After a long pause, I am back to my Google Maps application. In other words, the 3rd video of the series is out! In this video, our Google Maps application turns out to be something useful. The application lets the user calculate distance between some points on the map. Below is the list of tasks completed in part 3:

  • Create home address marker with center and zoom functionality (panTo and setZoom)
  • Calculate distance between home address marker and custom markers (computeDistanceBetween)
  • Draw a line between home and selected marker (polyline)

Github URL:

This article will point out some of the critical code snippets in the video. I prefer to make up some questions that you may ask along the way.

1. How to create markers with PNG files?

You don’t have to use SVG content to create markers in Google Maps. In some cases, you may prefer to use PNG instead. For example, while creating the home marker of my application, I used a PNG file. Place the image into some folder that is located under your public folder (such as public/assets/images/…) and the icon attribute of your google.maps.Marker constructor receives the url parameter as shown below.

const homeMarkerConst:GoogleMarker = new google.maps.Marker({
    position: location,
    map: map,
    icon: {
        url: window.location.origin + '/assets/images/homeAddressMarker.png'

2. How to create an event for a marker in Google Maps?

You can implement some operations on markers via adding event listeners on them. Preferably, you should add your event listener and the corresponding function right after you create the marker. The code snippet below shows the event listener that I added to my home marker. The arrow function changes the center point of the map with the location of home marker.

homeMarkerConst.addListener('click', () => {

The gif animation below shows how this listener performs in the application. After the user clicks on home marker, the map centers and sets the zoom level to 12.

Homework! 👀

As you see, my zoom operation in the code snippet above is not actually smooth. Clone my repository and create a function called smoothZoom. This function should zoom gradually. I want you to change the zoom level in every 100 milliseconds. (💁 Hint: smoothZoom should be recursive)

3. How to compute distance between two markers in Google Maps?

We so far learnt how to perform some function when a marker is clicked, right? So, if I should calculate the distance when a marker is clicked, what am I supposed to do? The answer is adding another click event listener. Before that, you should add another library to your Api URL. If you’d like to calculate distance in Google Maps, you should use the function computeDistanceBetween(…, …). This function lies under geometry library of Google Maps library. Therefore, your Api URL should be something like this:${your_key}&libraries=geometry,places&language=no...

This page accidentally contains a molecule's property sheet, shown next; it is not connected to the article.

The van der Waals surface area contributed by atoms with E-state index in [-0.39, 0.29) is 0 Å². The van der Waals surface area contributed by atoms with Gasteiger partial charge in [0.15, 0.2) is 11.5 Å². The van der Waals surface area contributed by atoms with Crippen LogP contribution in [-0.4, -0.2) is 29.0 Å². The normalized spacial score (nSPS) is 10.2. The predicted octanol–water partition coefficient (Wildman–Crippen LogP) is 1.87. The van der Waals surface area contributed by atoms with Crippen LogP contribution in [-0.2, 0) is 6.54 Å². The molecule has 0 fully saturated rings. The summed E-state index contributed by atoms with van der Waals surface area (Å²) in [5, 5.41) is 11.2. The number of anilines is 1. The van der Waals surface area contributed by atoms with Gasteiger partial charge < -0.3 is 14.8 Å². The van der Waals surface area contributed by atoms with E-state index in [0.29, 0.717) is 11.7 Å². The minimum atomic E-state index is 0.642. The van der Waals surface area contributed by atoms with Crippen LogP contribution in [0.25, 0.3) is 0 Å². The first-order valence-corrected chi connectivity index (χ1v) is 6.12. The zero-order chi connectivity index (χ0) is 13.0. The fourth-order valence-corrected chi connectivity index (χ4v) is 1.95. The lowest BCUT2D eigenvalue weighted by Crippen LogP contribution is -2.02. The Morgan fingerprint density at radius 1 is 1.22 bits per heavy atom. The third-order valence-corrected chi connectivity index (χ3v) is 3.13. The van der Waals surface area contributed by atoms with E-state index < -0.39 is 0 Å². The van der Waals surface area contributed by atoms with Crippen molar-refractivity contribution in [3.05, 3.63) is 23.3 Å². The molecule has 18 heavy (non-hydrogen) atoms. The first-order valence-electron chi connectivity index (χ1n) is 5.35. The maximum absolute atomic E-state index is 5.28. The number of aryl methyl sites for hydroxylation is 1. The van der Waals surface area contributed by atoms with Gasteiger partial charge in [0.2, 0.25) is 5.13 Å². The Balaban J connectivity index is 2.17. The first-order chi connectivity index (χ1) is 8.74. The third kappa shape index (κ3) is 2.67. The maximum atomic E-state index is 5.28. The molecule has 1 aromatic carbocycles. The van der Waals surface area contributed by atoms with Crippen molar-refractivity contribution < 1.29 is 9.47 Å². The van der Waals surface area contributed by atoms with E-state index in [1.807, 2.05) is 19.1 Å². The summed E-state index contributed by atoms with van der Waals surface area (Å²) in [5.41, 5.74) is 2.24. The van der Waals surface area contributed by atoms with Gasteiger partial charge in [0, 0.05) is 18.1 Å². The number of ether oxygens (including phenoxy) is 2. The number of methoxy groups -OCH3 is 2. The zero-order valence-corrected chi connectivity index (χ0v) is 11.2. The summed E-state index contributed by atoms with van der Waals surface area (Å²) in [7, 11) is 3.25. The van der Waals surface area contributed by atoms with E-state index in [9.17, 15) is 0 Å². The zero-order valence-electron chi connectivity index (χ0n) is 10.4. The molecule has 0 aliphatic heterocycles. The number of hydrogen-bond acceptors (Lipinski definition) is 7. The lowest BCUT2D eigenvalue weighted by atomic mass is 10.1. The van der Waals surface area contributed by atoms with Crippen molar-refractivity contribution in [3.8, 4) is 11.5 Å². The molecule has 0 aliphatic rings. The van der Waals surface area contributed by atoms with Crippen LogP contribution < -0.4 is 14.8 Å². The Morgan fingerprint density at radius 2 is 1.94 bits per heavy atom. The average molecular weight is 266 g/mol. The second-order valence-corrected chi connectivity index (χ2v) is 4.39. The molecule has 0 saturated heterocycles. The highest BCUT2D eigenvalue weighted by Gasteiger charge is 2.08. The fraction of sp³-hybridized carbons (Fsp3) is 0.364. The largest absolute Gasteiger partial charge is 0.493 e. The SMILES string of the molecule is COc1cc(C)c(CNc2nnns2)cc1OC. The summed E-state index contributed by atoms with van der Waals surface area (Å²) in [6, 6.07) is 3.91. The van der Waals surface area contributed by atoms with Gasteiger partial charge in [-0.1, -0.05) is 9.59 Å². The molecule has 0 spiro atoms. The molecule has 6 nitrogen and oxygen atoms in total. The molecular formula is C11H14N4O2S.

After making sure that libraries have geometry, now I can add the click event listener which gets the position of two markers and computes the distance between them.

marker.addListener('click', () => {
    const homePos = homeMarker?.getPosition();
    const markerPos = marker.getPosition();
    if (homePos && markerPos) {
        const distanceInMeters = google.maps.geometry.spherical.computeDistanceBetween(homePos, markerPos);

After adding polyline code and few more other things, the code above helped me measure the distance between home marker and custom markers as the gif below shows:

4. How to use React Hooks inside marker event listener?

This is the most challenging part while implementing Google Maps with React. The event listeners are part of vanilla javascript and they have no respect against the render mechanism of React. They only remember the hook values of the moment that you added the listener. Therefore, when you try to perform some setter operation of a hook, its value will not always be updated. I mean the hook value will actually be updated, but your listener functions may still remember the former value of the hook. (I know! This part is a bit complex. So, read this paragraph again and ponder)

To fix this, you should remove your listener function and add it again. So that, your new listener event will keep the updated version of your hook value. Therefore, I keep the listener ids of my events in a hook array and whenever I am supposed to update some hook value inside the event listener, I remove all previous listeners and add them again. I won’t share a code snippet for this part, so you’d better watch the last 20 minutes of the video 😁

Hopefully this blog post will help someone in the future! And again hopefully I will make the 4th video some time soon.

Sercan Leylek

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